Three sisters with quite different personalities and lives reunite when the youngest of them, Babe, has just shot her husband. The oldest sister, Lenny, takes care of their grandfather and ... See full summary »
A mother of two sons finds life considerably difficult on her own after the death of her beloved husband. Due to debt she must move them to Baltimore, and deal with the hardships and all ... See full summary »
Set in the French Quarter of New Orleans during the restless years following World War Two, A STREETCAR NAMED DESIRE is the story of Blanche DuBois, a fragile and neurotic woman on a ... See full summary »
The production company of this film was Mel Brooks's Brooksfilms, but as with The Elephant Man (1980), Brooks preferred not to have his personal name, which is associated with comedy, billed with the picture. So though Brooks was an executive producer on this movie, Brooks received no on-screen credit. See more »
Among the framed portraits of actresses under contract to Paramount Pictures hanging on Mr. Bebe's office walls is one of Joan Crawford. But Crawford was an MGM contract player at the time portrayed in the scene and never worked for Paramount. See more »
When you get well, you're going to thank me.
No, you are not talking now! You listen. Now you can send me away and pretend I'm crazy and you can pretend I'm still your little girl who can't take care of herself. But Lillian, there is one thing that you cannot pretend any more and that is that I love you. Because I don't. I can't. Not after what you've done to me. Because I am still me. I've been trying real hard all this time to be me. And you, little sister - you haven't been any help at all.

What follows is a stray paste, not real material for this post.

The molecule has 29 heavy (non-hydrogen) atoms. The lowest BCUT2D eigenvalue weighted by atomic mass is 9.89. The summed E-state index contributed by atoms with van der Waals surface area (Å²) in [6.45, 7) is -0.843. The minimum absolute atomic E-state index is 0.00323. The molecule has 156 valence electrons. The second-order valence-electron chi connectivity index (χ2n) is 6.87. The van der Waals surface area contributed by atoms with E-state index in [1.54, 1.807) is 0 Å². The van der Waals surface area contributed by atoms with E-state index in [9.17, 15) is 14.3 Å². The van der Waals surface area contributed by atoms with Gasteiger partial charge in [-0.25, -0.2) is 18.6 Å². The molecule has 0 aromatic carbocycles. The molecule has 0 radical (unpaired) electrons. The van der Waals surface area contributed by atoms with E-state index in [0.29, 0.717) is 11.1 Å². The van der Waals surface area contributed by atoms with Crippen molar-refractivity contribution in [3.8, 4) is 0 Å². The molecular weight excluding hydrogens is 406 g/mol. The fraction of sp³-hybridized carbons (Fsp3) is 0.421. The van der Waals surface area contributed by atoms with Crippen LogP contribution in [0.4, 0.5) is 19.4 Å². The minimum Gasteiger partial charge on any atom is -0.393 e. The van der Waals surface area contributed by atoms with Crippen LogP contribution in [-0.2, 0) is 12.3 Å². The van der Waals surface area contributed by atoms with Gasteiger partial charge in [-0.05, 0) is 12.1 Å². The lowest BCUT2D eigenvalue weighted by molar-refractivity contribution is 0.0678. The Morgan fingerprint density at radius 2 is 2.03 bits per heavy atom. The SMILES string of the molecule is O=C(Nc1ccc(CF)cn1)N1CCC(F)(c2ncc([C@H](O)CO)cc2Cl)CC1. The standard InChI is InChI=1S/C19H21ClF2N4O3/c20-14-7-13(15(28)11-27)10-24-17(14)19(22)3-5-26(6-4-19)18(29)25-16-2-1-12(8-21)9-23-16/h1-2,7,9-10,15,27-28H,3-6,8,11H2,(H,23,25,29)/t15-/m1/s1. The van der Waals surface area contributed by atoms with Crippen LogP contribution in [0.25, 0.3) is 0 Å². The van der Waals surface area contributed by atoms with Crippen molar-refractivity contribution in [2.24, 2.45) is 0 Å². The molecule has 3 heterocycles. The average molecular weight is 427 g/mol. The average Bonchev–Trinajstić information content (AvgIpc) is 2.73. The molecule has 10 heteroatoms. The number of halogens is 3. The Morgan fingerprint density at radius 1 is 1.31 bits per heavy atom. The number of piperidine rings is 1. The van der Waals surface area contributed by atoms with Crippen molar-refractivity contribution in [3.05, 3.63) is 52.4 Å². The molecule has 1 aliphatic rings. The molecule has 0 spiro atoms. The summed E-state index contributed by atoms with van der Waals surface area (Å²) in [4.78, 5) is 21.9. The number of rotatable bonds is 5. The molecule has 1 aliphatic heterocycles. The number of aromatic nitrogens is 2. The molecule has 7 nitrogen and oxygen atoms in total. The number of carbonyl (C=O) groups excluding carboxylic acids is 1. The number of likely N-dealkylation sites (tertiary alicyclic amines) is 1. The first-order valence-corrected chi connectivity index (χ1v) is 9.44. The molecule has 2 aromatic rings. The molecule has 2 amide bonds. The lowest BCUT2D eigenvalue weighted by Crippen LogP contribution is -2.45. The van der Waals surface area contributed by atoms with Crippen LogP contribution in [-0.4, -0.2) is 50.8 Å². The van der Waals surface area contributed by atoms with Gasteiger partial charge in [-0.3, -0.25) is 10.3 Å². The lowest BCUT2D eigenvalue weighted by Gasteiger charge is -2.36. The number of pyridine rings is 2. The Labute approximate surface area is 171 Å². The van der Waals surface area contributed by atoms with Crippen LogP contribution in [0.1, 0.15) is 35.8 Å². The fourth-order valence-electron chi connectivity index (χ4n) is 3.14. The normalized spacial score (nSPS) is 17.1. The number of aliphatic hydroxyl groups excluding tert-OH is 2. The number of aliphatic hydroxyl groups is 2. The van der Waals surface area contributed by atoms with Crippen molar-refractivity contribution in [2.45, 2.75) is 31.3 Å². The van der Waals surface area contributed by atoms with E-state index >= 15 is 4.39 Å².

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When you see a glamorous movie star on the silver screen, you immediately picture them having a glamorous life with no flaws or problems whatsoever. The film "Frances" proves that that is definitely not true.
Jessica Lange is excellent as Frances Farmer, the movie star from the 1930s who constantly wants to live life her own way. She becomes a big star until all the weight of being a star (publicity, bossy agents, the media) falls down hard on her, causing her to have a nervous breakdown. Eventually, she is wrongfully declared criminally insane and thrown into a mental institution.
The movie is glitzy and glamourous at one point, and turns disturbing and realistically gritty at the next. Lange gives her best performance here, which was nominated for an Oscar. In the end we realize that she wasn't crazy, she was just trying to be herself. It makes the viewer sympathize with movie stars, for the stuff they have to be put through. A fascinating movie.
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